The additional power that is being granted to experts under the Obama administration is striking. The administration has appointed “czars” to bring expertise to bear outside of the traditional cabinet positions. Congress has enacted sweeping legislation in health care and finance, and Democratic leaders have equally ambitious agendas that envision placing greater trust in experts to manage energy and the environment, education and human capital, and transportation and communications infrastructure.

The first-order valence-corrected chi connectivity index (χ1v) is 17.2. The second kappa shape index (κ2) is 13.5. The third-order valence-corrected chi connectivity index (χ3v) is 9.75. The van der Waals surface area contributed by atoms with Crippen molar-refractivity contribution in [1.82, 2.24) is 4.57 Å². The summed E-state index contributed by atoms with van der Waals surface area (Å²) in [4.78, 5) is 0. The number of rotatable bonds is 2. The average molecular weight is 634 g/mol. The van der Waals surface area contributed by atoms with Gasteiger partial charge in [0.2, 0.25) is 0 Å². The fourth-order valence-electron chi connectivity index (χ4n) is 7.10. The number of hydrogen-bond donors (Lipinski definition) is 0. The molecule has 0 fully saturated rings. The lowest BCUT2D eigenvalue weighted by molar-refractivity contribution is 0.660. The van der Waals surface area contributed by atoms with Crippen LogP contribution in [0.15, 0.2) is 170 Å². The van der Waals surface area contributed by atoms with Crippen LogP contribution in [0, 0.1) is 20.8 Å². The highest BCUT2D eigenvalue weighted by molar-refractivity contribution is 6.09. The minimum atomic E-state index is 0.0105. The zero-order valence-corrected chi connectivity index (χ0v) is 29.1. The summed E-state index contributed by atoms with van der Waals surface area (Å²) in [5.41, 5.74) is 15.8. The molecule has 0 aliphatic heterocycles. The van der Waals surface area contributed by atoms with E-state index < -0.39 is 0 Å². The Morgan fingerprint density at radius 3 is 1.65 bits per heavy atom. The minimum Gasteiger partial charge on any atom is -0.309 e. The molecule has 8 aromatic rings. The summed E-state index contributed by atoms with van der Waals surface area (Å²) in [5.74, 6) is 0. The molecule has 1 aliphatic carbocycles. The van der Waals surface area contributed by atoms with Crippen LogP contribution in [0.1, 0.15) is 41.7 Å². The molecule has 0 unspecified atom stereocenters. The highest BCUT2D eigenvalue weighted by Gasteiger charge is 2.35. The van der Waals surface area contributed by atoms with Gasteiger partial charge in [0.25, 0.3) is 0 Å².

However, equally striking is the failure of such experts. They failed to prevent the financial crisis, they failed to stimulate the economy to create jobs, they have failed in Massachusetts to hold down the cost of health care, and sometimes they have failed to prevent terrorist attacks that instead had to be thwarted by ordinary civilians.
Ironically, whenever government experts fail, their instinctive reaction is to ask for more power and more resources. Instead, we need to step back and recognize that what we are seeing is not the vindication of Keynes, but the vindication of Hayek. That is, decentralized knowledge is becoming increasingly important, and that in turn makes centralized power increasingly anomalous.